UGA’s Andrews isn’t the tallest center, but he is learning the ropes

semerson@macon.comAugust 4, 2012 

ATHENS -- Everyone has stopped dancing around it. David Andrews is short. He knows that. His coaches know that.

“There’s nothing I can do about it,” said the presumed starting center for the Georgia football team. “It’s what God blessed me with. I can’t stretch myself to get any taller. I don’t get self-conscious.”

At this point, it bears noting that Andrews isn’t actually THAT short. Officially, he is listed at 6-foot-2 and 295 pounds; the height might be generous. Either way, that places him both taller and heavier than about 90 percent of the general population.

The problem is, Andrews plays football. When the Georgia offensive line is grouped together during drills, one can pick Andrews out fairly easier, because he is ...

“Shorter,” head coach Mark Richt said Friday, finishing a reporter’s sentence.

It’s not just his current teammates. Andrews, a sophomore, is replacing four-year starter Ben Jones, who was a couple inches taller and 20 pounds heavier, one-fifth of the largest offensive line in the country.

Now one of the prime jobs is set to go to someone who gets cracked on for his size.

“It used to (tick) me off. Coach Friend and Coach Bobo cracking jokes and stuff,” Andrews said, speaking of his position coach and offensive coordinator. “It’s just kind of fuels you to work harder and stuff. There’s been centers that play my height.”

One in particular is Andrews’ role model. Jeff Saturday, also listed at 6-2 and 295, has been an All-Pro four times and was Peyton Manning’s center for a long time in Indianapolis.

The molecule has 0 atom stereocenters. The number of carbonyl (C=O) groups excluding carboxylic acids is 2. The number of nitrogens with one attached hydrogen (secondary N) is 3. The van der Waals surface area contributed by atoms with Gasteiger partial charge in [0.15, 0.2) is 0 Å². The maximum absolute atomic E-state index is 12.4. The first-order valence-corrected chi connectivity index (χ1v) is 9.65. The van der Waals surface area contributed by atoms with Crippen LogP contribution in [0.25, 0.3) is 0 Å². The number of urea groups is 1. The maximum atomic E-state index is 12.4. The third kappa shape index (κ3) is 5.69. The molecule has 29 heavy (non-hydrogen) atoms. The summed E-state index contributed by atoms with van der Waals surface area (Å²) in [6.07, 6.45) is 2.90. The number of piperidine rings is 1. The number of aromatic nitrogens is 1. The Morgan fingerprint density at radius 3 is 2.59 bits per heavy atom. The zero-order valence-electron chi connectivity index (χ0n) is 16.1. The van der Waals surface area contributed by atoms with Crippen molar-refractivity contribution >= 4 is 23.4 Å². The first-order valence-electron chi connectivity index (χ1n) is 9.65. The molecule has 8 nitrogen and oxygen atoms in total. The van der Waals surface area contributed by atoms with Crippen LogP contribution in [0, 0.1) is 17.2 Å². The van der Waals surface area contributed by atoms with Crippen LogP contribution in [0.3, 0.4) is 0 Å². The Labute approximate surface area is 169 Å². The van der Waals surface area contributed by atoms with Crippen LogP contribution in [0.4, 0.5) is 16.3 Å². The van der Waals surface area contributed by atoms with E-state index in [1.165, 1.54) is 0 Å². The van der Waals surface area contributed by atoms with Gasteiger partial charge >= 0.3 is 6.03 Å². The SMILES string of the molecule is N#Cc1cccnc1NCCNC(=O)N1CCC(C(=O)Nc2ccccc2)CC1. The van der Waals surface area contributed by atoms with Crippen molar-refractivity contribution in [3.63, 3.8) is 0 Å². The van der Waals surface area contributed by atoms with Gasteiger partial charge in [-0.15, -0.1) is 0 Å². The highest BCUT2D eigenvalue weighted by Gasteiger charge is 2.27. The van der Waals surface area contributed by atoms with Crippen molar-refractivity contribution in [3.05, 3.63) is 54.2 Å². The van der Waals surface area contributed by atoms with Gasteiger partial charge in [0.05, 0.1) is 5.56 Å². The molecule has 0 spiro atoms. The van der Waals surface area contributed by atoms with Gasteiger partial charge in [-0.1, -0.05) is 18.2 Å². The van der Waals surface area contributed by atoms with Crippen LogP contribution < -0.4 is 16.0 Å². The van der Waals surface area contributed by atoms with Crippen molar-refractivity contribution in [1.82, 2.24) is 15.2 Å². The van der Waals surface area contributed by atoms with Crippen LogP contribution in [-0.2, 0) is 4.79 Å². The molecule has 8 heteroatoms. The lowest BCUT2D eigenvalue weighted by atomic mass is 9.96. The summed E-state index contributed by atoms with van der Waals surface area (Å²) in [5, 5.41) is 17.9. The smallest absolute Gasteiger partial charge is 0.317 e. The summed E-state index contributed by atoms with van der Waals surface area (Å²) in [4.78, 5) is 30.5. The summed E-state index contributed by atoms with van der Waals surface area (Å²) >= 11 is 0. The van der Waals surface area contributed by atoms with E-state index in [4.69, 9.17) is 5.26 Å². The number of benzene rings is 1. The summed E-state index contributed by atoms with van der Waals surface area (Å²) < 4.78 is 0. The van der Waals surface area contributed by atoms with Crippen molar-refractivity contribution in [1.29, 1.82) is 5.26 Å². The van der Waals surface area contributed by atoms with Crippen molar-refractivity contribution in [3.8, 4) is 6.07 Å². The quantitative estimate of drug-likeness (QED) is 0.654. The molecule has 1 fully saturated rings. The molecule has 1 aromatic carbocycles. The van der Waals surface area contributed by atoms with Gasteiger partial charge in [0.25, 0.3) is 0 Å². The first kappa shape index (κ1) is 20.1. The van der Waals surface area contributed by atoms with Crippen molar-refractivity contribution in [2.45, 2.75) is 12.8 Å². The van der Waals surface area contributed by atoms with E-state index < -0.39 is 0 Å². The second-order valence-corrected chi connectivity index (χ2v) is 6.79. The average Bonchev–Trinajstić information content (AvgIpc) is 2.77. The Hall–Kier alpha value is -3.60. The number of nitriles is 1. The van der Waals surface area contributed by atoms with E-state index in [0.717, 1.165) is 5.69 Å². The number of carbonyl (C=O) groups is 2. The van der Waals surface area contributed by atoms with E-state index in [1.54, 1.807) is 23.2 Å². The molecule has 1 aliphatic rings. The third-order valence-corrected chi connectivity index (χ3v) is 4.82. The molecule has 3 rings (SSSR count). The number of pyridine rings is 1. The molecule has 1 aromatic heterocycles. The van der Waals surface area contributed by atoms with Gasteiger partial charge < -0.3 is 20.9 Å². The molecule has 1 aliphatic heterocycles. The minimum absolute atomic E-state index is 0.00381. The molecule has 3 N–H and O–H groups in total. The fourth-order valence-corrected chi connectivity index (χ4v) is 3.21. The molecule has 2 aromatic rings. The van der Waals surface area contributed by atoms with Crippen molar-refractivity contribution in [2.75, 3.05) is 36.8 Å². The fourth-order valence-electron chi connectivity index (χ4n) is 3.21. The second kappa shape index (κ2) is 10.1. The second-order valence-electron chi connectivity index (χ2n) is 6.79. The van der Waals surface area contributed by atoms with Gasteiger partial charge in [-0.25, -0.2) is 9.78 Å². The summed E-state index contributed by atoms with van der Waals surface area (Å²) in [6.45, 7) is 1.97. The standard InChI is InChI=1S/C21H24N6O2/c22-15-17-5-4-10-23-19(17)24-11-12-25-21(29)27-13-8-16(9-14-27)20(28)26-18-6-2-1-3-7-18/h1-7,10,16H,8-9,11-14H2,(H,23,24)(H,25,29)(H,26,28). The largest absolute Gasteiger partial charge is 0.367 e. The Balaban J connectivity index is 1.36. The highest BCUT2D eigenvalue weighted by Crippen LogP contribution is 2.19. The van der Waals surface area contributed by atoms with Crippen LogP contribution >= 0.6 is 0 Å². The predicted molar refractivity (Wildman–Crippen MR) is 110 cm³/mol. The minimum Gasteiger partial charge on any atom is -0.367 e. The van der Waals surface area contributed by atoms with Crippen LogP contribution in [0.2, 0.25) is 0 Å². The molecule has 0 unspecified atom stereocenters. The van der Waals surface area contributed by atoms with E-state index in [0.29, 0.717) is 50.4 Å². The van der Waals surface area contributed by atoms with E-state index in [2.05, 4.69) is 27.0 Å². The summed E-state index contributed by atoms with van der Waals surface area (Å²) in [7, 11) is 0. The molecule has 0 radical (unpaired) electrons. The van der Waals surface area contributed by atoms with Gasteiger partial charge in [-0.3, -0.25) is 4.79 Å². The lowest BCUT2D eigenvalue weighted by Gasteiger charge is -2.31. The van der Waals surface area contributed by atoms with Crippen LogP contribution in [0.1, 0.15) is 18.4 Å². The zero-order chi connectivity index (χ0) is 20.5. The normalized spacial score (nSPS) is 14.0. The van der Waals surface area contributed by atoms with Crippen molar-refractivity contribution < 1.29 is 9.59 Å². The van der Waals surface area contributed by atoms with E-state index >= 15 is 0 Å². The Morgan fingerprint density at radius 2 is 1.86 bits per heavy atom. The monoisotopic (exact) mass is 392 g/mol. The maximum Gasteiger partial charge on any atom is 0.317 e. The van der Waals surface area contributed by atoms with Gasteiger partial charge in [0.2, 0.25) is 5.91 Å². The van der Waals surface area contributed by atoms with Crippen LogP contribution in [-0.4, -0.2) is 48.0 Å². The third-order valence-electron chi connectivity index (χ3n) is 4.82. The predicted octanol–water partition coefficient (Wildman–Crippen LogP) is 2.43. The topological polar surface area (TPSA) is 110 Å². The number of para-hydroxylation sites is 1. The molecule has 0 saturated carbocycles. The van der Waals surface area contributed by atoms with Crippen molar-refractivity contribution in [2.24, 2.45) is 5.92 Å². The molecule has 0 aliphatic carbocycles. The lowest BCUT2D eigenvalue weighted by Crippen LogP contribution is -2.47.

Saturday, who grew up in the Atlanta area, played collegiately at North Carolina. He was undrafted in 1998 but has had a long career, and he will serve as Aaron Rodgers’ center this season for Green Bay.

“He’s 6-2, 280 and he’s played double-digit years in the league,” Andrews said. “It can be done. It just does offer a little bit of a challenge here and there.”

The good news for Georgia is that its undersized Andrews is looking much better than last spring, when he was dominated at times by the Bulldogs’ big nose tackles, John Jenkins and Kwame Geathers. By his own admission, the spring started out “a little rough” for him.

It was a different story Saturday, when Andrews was paired against Jenkins in one-on-one line drills. This time Andrews held his own, continuing a trend of improvement that has solidified his hold on the job.

“I’m positive it’s him,” quarterback Aaron Murray said. “He’s done a great job all summer of working hard. We go out there, and him and I are working on calls. He knows everything we’re doing, he knows the calls, and he’s only going to get better these next few weeks and into the season. So I have complete confidence in what he can do.”

Chris Burnette, the returning starter at right guard, echoed that confidence in Andrews.

“He hasn’t had any major mistakes since he’s been there,” Burnette said. “That’s huge, to have somebody that hasn’t really played in a game but hasn’t made any huge mistakes. So listen, the more experience he has, I have total confidence he’ll do the job.”

Andrews is also learning to use his lack of size to his advantage. That requires proper technique, using the right leverage and going at angles to beat defensive linemen. It was an adjustment for Andrews, who attended a small private high school (Wesleyan) where he was able to overpower opponents.

Now, he can’t rely on overpowering people. Especially not Jenkins (358 pounds) and Geathers (355 pounds).

“Everyone talks about size and stuff. I don’t want to go cliché, but it’s not the size of the dog in the fight, it’s the size of the fight in the dog,” Andrews said. “I am outnumbered by 90, 60, 70 pounds. So it’s just all about relying on your technique, your knowledge of what to do, and the guys around you.”

Andrews has basically been groomed to take over the center job since last year. When he struggled in the spring, there was some doubt. But Andrews has turned it around, and he will have to lose the job on his own.

“It’s not that unusual or that bad for a guy that short to be your center,” Richt said. “And he’s very smart. That center must be able to make the calls. He must be able to get everybody moving in the right direction. And he has a big responsibility snapping the ball. And he does all those things pretty darn good.”

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